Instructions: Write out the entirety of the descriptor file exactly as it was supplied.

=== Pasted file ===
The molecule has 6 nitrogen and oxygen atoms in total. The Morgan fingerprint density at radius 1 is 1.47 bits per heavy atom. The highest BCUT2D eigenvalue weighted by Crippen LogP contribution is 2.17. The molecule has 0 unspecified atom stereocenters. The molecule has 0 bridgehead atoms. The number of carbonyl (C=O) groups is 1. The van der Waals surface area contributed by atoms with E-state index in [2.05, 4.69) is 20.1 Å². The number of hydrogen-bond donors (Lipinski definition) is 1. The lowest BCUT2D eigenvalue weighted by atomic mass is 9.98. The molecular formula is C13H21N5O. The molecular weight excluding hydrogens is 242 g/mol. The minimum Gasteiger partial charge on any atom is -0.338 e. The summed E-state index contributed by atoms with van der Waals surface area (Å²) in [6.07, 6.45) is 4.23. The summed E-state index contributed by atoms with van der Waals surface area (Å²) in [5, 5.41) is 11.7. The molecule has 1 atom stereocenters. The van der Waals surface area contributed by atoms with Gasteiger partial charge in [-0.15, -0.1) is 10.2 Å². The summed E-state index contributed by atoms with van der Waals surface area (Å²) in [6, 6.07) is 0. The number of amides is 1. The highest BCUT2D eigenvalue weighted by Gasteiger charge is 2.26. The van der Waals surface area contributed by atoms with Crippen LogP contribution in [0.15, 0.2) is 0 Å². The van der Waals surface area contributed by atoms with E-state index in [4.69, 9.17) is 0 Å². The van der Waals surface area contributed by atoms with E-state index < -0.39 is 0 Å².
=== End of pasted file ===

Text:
The molecule has 6 nitrogen and oxygen atoms in total. The Morgan fingerprint density at radius 1 is 1.47 bits per heavy atom. The highest BCUT2D eigenvalue weighted by Crippen LogP contribution is 2.17. The molecule has 0 unspecified atom stereocenters. The molecule has 0 bridgehead atoms. The number of carbonyl (C=O) groups is 1. The van der Waals surface area contributed by atoms with E-state index in [2.05, 4.69) is 20.1 Å². The number of hydrogen-bond donors (Lipinski definition) is 1. The lowest BCUT2D eigenvalue weighted by atomic mass is 9.98. The molecular formula is C13H21N5O. The molecular weight excluding hydrogens is 242 g/mol. The minimum Gasteiger partial charge on any atom is -0.338 e. The summed E-state index contributed by atoms with van der Waals surface area (Å²) in [6.07, 6.45) is 4.23. The summed E-state index contributed by atoms with van der Waals surface area (Å²) in [5, 5.41) is 11.7. The molecule has 1 atom stereocenters. The van der Waals surface area contributed by atoms with Gasteiger partial charge in [-0.15, -0.1) is 10.2 Å². The summed E-state index contributed by atoms with van der Waals surface area (Å²) in [6, 6.07) is 0. The number of amides is 1. The highest BCUT2D eigenvalue weighted by Gasteiger charge is 2.26. The van der Waals surface area contributed by atoms with Crippen LogP contribution in [0.15, 0.2) is 0 Å². The van der Waals surface area contributed by atoms with E-state index in [4.69, 9.17) is 0 Å². The van der Waals surface area contributed by atoms with E-state index < -0.39 is 0 Å².